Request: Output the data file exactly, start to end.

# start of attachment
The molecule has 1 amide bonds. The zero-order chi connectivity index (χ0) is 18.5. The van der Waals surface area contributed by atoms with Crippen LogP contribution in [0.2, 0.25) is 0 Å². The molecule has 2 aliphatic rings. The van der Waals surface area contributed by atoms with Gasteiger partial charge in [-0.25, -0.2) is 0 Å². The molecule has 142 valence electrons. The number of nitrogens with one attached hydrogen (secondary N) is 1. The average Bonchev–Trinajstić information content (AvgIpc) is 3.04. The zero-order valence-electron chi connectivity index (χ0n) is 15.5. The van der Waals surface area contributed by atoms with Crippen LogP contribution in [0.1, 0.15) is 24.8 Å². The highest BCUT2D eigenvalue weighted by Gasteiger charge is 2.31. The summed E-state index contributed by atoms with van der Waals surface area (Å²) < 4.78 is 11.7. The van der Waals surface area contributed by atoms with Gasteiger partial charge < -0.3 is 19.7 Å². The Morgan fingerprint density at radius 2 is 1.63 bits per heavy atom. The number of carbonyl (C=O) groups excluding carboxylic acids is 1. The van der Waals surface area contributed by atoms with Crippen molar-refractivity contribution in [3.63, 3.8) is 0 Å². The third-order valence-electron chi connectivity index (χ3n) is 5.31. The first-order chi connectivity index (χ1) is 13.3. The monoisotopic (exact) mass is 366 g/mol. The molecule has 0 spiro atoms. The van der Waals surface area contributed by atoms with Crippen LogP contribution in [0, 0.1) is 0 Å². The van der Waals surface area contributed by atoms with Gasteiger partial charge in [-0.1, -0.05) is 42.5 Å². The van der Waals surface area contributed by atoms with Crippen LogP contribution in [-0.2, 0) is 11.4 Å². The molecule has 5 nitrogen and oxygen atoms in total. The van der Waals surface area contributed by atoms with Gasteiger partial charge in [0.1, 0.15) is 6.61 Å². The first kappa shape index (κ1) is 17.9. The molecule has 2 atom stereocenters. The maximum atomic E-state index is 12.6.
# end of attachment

The molecule has 1 amide bonds. The zero-order chi connectivity index (χ0) is 18.5. The van der Waals surface area contributed by atoms with Crippen LogP contribution in [0.2, 0.25) is 0 Å². The molecule has 2 aliphatic rings. The van der Waals surface area contributed by atoms with Gasteiger partial charge in [-0.25, -0.2) is 0 Å². The molecule has 142 valence electrons. The number of nitrogens with one attached hydrogen (secondary N) is 1. The average Bonchev–Trinajstić information content (AvgIpc) is 3.04. The zero-order valence-electron chi connectivity index (χ0n) is 15.5. The van der Waals surface area contributed by atoms with Crippen LogP contribution in [0.1, 0.15) is 24.8 Å². The highest BCUT2D eigenvalue weighted by Gasteiger charge is 2.31. The summed E-state index contributed by atoms with van der Waals surface area (Å²) < 4.78 is 11.7. The van der Waals surface area contributed by atoms with Gasteiger partial charge < -0.3 is 19.7 Å². The Morgan fingerprint density at radius 2 is 1.63 bits per heavy atom. The number of carbonyl (C=O) groups excluding carboxylic acids is 1. The van der Waals surface area contributed by atoms with Crippen molar-refractivity contribution in [3.63, 3.8) is 0 Å². The third-order valence-electron chi connectivity index (χ3n) is 5.31. The first-order chi connectivity index (χ1) is 13.3. The monoisotopic (exact) mass is 366 g/mol. The molecule has 0 spiro atoms. The van der Waals surface area contributed by atoms with Crippen LogP contribution in [0, 0.1) is 0 Å². The van der Waals surface area contributed by atoms with Gasteiger partial charge in [-0.1, -0.05) is 42.5 Å². The van der Waals surface area contributed by atoms with Crippen LogP contribution in [-0.2, 0) is 11.4 Å². The molecule has 5 nitrogen and oxygen atoms in total. The van der Waals surface area contributed by atoms with Gasteiger partial charge in [0.1, 0.15) is 6.61 Å². The first kappa shape index (κ1) is 17.9. The molecule has 2 atom stereocenters. The maximum atomic E-state index is 12.6.